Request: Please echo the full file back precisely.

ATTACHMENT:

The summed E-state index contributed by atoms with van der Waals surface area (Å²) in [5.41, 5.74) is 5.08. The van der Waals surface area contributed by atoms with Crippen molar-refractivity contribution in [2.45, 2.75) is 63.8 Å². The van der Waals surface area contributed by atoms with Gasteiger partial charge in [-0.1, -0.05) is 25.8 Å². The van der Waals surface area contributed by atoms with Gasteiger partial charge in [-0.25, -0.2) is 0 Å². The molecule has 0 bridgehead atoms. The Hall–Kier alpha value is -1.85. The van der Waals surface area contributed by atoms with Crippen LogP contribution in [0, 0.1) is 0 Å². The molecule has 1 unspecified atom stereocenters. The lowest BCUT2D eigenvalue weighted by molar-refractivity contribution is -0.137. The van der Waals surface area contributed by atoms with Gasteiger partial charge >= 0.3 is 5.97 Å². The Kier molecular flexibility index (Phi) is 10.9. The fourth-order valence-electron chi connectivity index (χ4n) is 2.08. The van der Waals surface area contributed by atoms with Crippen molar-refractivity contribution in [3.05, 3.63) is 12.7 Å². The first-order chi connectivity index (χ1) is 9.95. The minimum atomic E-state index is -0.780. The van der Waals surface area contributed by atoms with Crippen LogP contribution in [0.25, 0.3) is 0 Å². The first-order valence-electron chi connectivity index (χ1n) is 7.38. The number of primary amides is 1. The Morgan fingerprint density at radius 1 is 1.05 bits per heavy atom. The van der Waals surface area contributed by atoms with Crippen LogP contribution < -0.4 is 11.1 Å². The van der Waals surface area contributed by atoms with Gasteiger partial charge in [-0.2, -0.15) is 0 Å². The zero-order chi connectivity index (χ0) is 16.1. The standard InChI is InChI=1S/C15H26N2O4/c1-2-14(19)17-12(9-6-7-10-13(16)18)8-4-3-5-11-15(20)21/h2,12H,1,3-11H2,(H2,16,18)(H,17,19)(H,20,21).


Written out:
The summed E-state index contributed by atoms with van der Waals surface area (Å²) in [5.41, 5.74) is 5.08. The van der Waals surface area contributed by atoms with Crippen molar-refractivity contribution in [2.45, 2.75) is 63.8 Å². The van der Waals surface area contributed by atoms with Gasteiger partial charge in [-0.1, -0.05) is 25.8 Å². The van der Waals surface area contributed by atoms with Gasteiger partial charge in [-0.25, -0.2) is 0 Å². The molecule has 0 bridgehead atoms. The Hall–Kier alpha value is -1.85. The van der Waals surface area contributed by atoms with Crippen LogP contribution in [0, 0.1) is 0 Å². The molecule has 1 unspecified atom stereocenters. The lowest BCUT2D eigenvalue weighted by molar-refractivity contribution is -0.137. The van der Waals surface area contributed by atoms with Gasteiger partial charge >= 0.3 is 5.97 Å². The Kier molecular flexibility index (Phi) is 10.9. The fourth-order valence-electron chi connectivity index (χ4n) is 2.08. The van der Waals surface area contributed by atoms with Crippen molar-refractivity contribution in [3.05, 3.63) is 12.7 Å². The first-order chi connectivity index (χ1) is 9.95. The minimum atomic E-state index is -0.780. The van der Waals surface area contributed by atoms with Crippen LogP contribution in [0.25, 0.3) is 0 Å². The first-order valence-electron chi connectivity index (χ1n) is 7.38. The number of primary amides is 1. The Morgan fingerprint density at radius 1 is 1.05 bits per heavy atom. The van der Waals surface area contributed by atoms with Crippen LogP contribution < -0.4 is 11.1 Å². The van der Waals surface area contributed by atoms with Gasteiger partial charge in [-0.2, -0.15) is 0 Å². The zero-order chi connectivity index (χ0) is 16.1. The standard InChI is InChI=1S/C15H26N2O4/c1-2-14(19)17-12(9-6-7-10-13(16)18)8-4-3-5-11-15(20)21/h2,12H,1,3-11H2,(H2,16,18)(H,17,19)(H,20,21).